70. MomCat

    Just to pass this info along, I was told by our pediatric opthamologist that extended wear contacts are a big NO NO for kids under 18. The lenses block oxygen transfer to the eyes, especially at night when there is no blinking going on to bring oxygen to her growing eyeballs.

    Save the extended wear lenses for the year when you allow her to date leather-clad bikers and vote. Either, or.

  71. ImpostorMom

    Oh god I had the gas permeable ones too, AND the soft toric ones that cost and arm and a leg. I finally got lasik about 5 years ago. I figured at almost $400 a pop not having to buy contacts would pay for the surgery in just a few short years. Best thing i ever did.

  72. nil zed

    ditto on all the advice to either focus on the eye in the mirror, NOT the finger heading toward your eye. I hade to get a magnification mirror for this. Eventually I could sorta do it by feel.

    I wore daily lenses for a while, then switched to extended wear, then went through a phase of not wearing them much and I lost the ability to get them in & out! I’d occaisionally struggle through it, but eventually when back to my glasses full time. Now I use the 5x mirror for putting on makeup!

    I’m considering going back for contacts though, now that I need reading glasses. I have the lineless bifocals, but can’t seem to adjust to the exact spots for distance vs. reading. Makes me dizzy.

  73. carrien

    I never look when putting in contacts, I’ve always done it by feel. You can always find the middle of your eyeball by feel. Just pull apart and stick your finger in. I always look away from the finger toward the bridge of my nose. Maybe that will help

  74. Erin

    The contact lens stories in the comments remind me of my mom. She went to Paris as part of her MBA (winning the award for Most Awesome Field Trip EVER) and had a fair amount of wine one evening. My dad tells lovely, charming stories of my mom’s several inebriated phone calls (Trans-Atlantic no less) to him. The best one: she called and told him she was “very concerned” about her vision. Because? When she closed one eye and looked at the TV it was all blurry, but when she closed the other eye, the TV was fine.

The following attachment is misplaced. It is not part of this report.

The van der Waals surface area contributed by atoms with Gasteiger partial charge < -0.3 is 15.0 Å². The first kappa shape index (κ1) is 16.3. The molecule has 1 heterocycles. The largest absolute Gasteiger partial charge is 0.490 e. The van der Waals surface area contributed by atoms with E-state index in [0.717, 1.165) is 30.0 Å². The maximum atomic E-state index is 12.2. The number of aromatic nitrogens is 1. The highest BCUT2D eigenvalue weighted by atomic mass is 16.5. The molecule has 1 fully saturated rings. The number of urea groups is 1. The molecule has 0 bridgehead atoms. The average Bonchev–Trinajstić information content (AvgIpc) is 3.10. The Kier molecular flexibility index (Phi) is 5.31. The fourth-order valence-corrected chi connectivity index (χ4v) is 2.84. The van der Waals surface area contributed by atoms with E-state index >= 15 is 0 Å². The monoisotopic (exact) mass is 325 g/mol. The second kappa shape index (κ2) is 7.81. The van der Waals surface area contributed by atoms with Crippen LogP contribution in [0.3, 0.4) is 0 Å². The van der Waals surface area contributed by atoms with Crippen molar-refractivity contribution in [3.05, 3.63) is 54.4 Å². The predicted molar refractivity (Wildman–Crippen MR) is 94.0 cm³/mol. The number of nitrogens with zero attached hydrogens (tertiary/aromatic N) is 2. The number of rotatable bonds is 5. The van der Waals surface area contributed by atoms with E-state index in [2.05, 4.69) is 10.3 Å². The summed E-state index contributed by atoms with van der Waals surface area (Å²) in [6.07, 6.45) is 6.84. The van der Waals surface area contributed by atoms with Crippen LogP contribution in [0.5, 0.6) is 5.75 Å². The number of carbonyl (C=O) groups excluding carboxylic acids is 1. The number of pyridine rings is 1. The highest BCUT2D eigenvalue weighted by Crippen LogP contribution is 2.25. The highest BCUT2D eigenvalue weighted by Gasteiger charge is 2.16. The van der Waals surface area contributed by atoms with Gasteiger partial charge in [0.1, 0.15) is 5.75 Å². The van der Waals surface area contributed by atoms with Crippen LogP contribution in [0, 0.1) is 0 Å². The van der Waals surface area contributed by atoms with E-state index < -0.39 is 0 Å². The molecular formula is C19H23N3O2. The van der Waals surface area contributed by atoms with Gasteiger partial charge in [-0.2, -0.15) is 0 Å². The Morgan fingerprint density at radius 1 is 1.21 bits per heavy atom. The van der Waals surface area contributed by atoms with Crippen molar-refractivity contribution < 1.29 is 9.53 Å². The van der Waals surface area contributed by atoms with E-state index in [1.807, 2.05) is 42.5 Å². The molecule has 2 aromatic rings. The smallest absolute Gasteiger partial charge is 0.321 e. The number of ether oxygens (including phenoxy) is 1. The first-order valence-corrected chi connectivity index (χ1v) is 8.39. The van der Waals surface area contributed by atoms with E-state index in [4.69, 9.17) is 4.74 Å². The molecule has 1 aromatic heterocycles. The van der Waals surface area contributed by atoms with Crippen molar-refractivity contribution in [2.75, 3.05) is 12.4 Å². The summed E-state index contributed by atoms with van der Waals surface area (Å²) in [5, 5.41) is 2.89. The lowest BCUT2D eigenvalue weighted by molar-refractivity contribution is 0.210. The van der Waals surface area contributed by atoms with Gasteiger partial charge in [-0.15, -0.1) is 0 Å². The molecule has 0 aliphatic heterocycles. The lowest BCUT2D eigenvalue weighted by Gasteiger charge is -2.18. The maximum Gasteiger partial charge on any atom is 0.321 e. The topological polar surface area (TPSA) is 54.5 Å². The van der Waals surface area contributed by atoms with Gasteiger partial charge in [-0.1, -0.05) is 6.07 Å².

The next morning, she called Dad again to apologize and explained that she hadn’t taken out one of her contacts.

  75. Gaylin

    I used to wear contacts, I had extreme astigmatism and nearsightedness (-8.25). I found that standing close to a mirror was the best thing – BUT have a mirror on the wall that she can stand her whole self close to, instead of leaning over the counter to the bathroom mirror. Way easier to hold the eyelid open without straining your whole body.
    I had my eyes lasered 11 years ago – best thing EVER.

  76. Wendalette

    I got contacts when I was about 21 and I STILL have trouble putting them in (folding backward over fingertip, catching on lashes) unless I use the mirror. I’m all like, “in your face!” as I put them in while staring at my eye reflection. I can take them out without looking, but have a residual fear that I’ll pinch my eyeball or scratch my cornea. Which is why I keep my nails short when I’m wearing contacts.
    The irony though, is that I wear contacts and grow out my nails to feel more girly, but I can’t do both at the same time.

  77. Laura

    I recommend cutting the nails on the index finger and thumb on the dominant hand. It is always gross when my nails touch my eyeball.

  78. Catherine

    LOL you are an enabler :) LOL. Give her a few more attempts. Then tell her she’s on her own :)
    LOL Good luck,